Esquire sparked a heated debate on social media Tuesday when it unveiled an upcoming cover story about a white American boy and what’s it’s like to grow up “in the era of social media, school shooting, toxic masculinity, #MeToo, and a divided country.”
The March issue has angered critics who feel that documenting the experiences of a 17-year-old boy is unnecessary, while others are outraged over the outrage. The story quickly became a trending topic on Twitter as detractors rushed to mock the magazine for, as Out Magazine’s deputy editor put it, “radicalizing white mediocrity for the clicks."
Former ESPN host Jemele Hill sarcastically tweeted an image of the cover captioned, “Because you know what we don’t discuss nearly enough? The white male experience.”
Esquire’s Editor in Chief Jay Fielden explained his rationale in a companion piece headlined, “Why your ideological echo chamber isn’t just bad for you, it’s also bad for your kids.” Fielden explained that his own son grapples with the complicated world that nowadays includes everything from accusations of privilege to gender fluidity.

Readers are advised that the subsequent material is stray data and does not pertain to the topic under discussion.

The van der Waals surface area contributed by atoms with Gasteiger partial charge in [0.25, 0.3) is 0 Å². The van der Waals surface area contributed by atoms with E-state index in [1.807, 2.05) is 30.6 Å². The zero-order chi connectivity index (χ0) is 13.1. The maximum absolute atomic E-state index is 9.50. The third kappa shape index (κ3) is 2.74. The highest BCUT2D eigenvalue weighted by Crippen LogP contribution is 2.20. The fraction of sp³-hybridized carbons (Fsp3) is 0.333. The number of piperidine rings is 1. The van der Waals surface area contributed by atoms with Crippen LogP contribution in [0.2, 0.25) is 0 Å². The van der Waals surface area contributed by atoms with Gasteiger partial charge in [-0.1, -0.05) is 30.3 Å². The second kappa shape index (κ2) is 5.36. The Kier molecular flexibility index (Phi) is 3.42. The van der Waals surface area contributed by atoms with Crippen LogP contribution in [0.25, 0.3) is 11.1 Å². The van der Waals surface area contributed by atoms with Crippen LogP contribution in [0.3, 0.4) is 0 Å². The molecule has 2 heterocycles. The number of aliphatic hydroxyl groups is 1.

Fielden said Esquire staffers huddled to discuss what it’s like to be a kid these days and the idea for a series on “growing up now” was born. He said the stories aim to look at America through the eyes of a single kid, with Ryan Morgan being the first in the series.
“He’s white, lives in the middle of the reddest county in Wisconsin, and, as you will see, he is an unusually mature, intelligent, and determined young man,” Fielden wrote.
Coming issues will feature similar stories about other kids, including pieces on black, LGBTQ and female subjects, but critics don't think the magazine launched the series with the proper profile. Some were upset the story was published during Black History Month, while others took it even further — such as author Sarah Weinman, who compared it to a profile of infamous church shooter Dylann Roof.
Meanwhile, others took to Twitter to express either disdain over the negative attention the article has received and to simply make jokes about the situation.